Joseph Coelho, UK Children's Laureate and author of Werewolf Club Rules, the Luna Loves series Overheard in a Tower Block and How To Write Poems, after a conversation with Queen Camilla on World Book Day, in Bookbrunch

‘When I first started out I wasn't even allowed to kill anyone.'

27 March 2023

‘When I first started out I wasn't even allowed to kill anyone. People were worried about it. And then it got more and more daring as we went along...

I would never do real-world fears. A kid has to know it's fantasy. If I establish that, then I can go pretty far with the scares. One thing kids insist on is a happy ending I did this book called The Best Friend where the good girl is taken away as the murderer and the murderer gets off scot-free. And kids hated this book. The mail was amazing: "Dear R L Stine, You idiot - how can you do that?" They just couldn't accept it. I never tried it again. That book haunted me...

Until fairly recently the characters in children's publishing had to learn and grow. Why can't kids have books that are just entertaining? In my books the parents are nearly always useless. The kids face these big challenges on their own and they have to use their wits to get themselves out of the jam. That's all, though. I don't do any other kind of moral message.'

The late R L Stine, author of 530 books for children and young people, including the Goosebumps and Fear Street series, in the Sunday Times Culture


The importance of the characters in cosy crime novels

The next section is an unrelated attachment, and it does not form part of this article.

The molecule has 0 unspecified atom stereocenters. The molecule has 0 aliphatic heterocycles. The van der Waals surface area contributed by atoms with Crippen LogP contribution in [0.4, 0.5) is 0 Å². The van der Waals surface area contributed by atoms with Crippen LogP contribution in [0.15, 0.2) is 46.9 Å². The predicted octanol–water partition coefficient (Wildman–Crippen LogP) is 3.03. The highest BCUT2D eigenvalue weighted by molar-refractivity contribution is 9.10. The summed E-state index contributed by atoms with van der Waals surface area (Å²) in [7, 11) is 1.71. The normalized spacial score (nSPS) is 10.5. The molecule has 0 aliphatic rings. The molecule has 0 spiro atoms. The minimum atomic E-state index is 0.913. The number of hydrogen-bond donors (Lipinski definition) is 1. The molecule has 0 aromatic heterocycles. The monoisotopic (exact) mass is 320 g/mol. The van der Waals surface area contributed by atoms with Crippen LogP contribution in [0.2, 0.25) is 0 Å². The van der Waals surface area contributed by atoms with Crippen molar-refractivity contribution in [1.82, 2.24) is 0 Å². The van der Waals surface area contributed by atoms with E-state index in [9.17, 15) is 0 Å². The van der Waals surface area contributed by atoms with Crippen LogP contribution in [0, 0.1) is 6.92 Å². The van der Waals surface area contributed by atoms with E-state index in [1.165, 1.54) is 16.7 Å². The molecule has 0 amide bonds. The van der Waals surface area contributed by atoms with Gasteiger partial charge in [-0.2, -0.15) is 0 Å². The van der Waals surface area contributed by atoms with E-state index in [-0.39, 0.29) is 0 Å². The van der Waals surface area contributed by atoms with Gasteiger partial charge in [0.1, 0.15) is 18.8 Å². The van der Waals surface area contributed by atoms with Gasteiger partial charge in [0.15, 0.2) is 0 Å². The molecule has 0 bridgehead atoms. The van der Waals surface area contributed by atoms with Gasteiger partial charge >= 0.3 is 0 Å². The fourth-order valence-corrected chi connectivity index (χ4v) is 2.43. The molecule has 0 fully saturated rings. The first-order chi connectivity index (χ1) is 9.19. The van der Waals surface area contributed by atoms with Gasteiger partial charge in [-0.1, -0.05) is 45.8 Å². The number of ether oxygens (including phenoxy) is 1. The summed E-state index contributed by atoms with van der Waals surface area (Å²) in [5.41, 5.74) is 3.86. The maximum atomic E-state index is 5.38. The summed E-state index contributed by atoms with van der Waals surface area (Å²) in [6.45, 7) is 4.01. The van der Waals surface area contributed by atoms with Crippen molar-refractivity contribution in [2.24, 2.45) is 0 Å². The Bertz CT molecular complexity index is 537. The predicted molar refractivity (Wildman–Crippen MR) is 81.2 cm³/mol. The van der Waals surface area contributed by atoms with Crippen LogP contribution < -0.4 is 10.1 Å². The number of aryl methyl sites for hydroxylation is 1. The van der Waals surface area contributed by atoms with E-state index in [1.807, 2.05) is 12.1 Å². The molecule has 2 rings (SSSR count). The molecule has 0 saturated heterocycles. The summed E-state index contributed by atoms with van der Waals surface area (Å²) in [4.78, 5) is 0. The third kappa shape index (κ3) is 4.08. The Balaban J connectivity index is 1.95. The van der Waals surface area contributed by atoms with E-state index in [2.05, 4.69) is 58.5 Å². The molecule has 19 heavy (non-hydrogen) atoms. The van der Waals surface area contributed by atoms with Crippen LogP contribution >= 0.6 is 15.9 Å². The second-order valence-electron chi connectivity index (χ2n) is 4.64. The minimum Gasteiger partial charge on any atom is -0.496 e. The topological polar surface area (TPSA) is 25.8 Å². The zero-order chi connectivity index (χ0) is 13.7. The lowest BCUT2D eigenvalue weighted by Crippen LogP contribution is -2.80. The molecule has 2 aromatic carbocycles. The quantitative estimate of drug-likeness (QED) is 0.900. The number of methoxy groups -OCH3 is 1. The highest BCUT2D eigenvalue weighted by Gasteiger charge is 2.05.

13 March 2023

‘At their core, cosy crimes are very character-driven stories about unlikely and everyday heroes, and the tone of them is very humorous. The detectives are people who are underestimated - older characters or slightly bumbling eccentrics who make mistakes along the way and get themselves into trouble. The sense of rooting for an underdog and seeing them triumph through setbacks in their investigations is an aspect people seem to have really responded to, and they have a real focus on the communities in which they live as well, something which I think is appealing.'

Siân Heap, editor at Canelo, in Bookbrunch


Brexit - ‘a gigantic nightmare' for small publishers

27 February 2023

‘It is a gigantic nightmare. Where to start? It's increased print costs. It's made it harder for printers to source the materials they need. It's disrupted everything in the UK, helped wreck the economy, and that of course has a big impact on people's ability to buy books. It's made us an international laughing stock and made the UK look unreliable, unpleasant and stupid - and that makes it harder to do foreign rights deals. It's made travel in Europe harder, with longer queues and worse exchange rates. On top of all that it's given us seven years of uncertainty and disruption and I'm sure there's still more pain to come. There is no new normal. There is just ongoing agony.'

Sam Jordison of Galley Beggar Press puts what other indie publishers are feeling into words in a wide-ranging article in Bookbrunch, which regrettably is behind the paywall

Publishers taking on successful self-published authors

13 February 2023

‘The level of talent and success we're seeing from self-published authors speaks for itself, so publishers have definitely had to take notice and adapt. I'm sure it's shifted attitudes towards self-publishing but I also think it's shifting attitudes towards our own work: when you're approaching an author who has already had huge success on their own, you have to be very clear and confident about what extra value you're bringing to the table. I've found it makes for very collaborative partnerships with authors who have incredible hands-on publishing experience and a forensic understanding of what works for their audience.'